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Researchers design photobioreactor to produce biofuel from algae

Date:
May 24, 2013
Source:
Asociación RUVID
Summary:
Researchers have patented a new device that allows more efficiently to cultivate microalgae and can be used as raw material for biofuel or for other valuable substances in the agri-food or pharmaceutical industry.

Photobioreactor.
Credit: Image courtesy of Asociación RUVID

Researchers at the University of Alicante have patented a new device that allows more efficiently to cultivate microalgae and can be used as raw material for biofuel or for other valuable substances in the agri-food or pharmaceutical industry.

The Research Group in Polymer Processing and Pyrolysis at the University of Alicante is the team that has designed and developed this device, consisting of a photobioreactor, easily scalable to larger production, which has attracted the interest of both Spanish and foreign firms in the sector of biotechnology.

The director of the research group, Antonio Marcilla Gomis, explained that the novelty of this photobioreactor compared to those existing is that it allows mass production, less cleaning and maintenance operations, better use of CO2 and better light transfer to cultivation.

During the last decade, growing concerns about oil depletion and global warming have prompted wide research into fuel production from biomass.

This is because biofuels can provide environmental improvements in reducing greenhouse gases, which would not be achieved with the use of oil.

Algae can provide many advantages, because they breed quickly, do not require agricultural land and not even need clean or fresh water to grow, but more importantly they produce an oil that can be converted into biodiesel fuel type, as Marcilla Gomis states.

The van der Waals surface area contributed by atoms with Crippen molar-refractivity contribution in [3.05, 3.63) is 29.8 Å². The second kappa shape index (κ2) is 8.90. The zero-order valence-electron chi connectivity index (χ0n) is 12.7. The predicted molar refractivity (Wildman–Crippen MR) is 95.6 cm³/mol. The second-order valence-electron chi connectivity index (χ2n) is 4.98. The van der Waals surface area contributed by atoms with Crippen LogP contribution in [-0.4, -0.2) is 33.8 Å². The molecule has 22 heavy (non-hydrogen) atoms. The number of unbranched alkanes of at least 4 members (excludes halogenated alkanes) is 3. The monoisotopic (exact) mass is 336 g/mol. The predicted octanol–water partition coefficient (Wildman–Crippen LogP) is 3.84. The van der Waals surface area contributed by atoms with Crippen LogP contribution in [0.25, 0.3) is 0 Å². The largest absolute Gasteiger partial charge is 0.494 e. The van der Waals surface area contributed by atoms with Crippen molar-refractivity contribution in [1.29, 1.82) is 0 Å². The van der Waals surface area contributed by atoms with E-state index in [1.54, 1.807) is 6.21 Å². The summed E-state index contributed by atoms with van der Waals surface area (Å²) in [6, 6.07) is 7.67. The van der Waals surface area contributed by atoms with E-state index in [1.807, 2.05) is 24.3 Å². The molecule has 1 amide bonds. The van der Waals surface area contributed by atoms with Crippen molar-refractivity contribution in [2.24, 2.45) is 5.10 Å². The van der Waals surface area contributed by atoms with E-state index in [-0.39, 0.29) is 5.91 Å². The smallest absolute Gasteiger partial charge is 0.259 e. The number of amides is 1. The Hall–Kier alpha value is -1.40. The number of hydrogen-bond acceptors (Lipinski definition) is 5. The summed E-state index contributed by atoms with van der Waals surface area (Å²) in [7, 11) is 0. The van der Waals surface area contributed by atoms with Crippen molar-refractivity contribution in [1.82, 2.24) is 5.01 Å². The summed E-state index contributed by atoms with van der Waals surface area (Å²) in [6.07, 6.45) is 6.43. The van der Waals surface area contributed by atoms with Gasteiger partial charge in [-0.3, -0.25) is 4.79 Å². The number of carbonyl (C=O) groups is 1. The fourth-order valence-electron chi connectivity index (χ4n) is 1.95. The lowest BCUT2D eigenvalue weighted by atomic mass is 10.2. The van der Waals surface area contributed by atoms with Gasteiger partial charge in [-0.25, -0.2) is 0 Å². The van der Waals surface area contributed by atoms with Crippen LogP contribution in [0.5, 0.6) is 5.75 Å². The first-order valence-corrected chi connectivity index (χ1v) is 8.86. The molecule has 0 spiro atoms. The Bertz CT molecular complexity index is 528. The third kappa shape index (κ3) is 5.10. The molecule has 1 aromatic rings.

The design of this novel technology aims to overcome any difficulties or problems that have been presented over the years with the use of other similar cropping systems.

"The subject on the cultivation of microalgae is having a major boom in terms of research in the last fifteen years as an alternative energy to oil," he said.

However, as Marcilla Gomis clarified, the cost of the production of microalgae for energy "is still far from what would be a profitable process comparable to oil."

"This does not mean that in a few years it may be so," this researcher expressed, who underlined that U.S. and Asia multinational firms are interested in a position in this field.

For example, as he reveals, in the U.S. there is an ongoing project, strategically aimed at precisely the achievement of non-oil fuel as an alternative energy source to supply the military and civil transport.

Apart from biomass to produce biofuels, microalgae can be used to achieve other substances of great industrial value in various sectors, such as food, pharmaceuticals or cosmetics.

Depending on the crop species, they can get antibiotics, polyunsaturated fatty acids, enzymes, proteins, vitamins, triglycerides or antioxidants.

At present, there is no similar photobioreactor in the market, and therefore, it is thought of as "a powerful potential technology for international marketing."


Story Source:

The above story is based on materials provided by Asociación RUVID. Note: Materials may be edited for content and length.


Cite This Page:

Asociación RUVID. "Researchers design photobioreactor to produce biofuel from algae." ScienceDaily. ScienceDaily, 24 May 2013. <www.sciencedaily.com/releases/2013/05/130524104158.htm>.
Asociación RUVID. (2013, May 24). Researchers design photobioreactor to produce biofuel from algae. ScienceDaily. Retrieved July 23, 2014 from www.sciencedaily.com/releases/2013/05/130524104158.htm
Asociación RUVID. "Researchers design photobioreactor to produce biofuel from algae." ScienceDaily. www.sciencedaily.com/releases/2013/05/130524104158.htm (accessed July 23, 2014).

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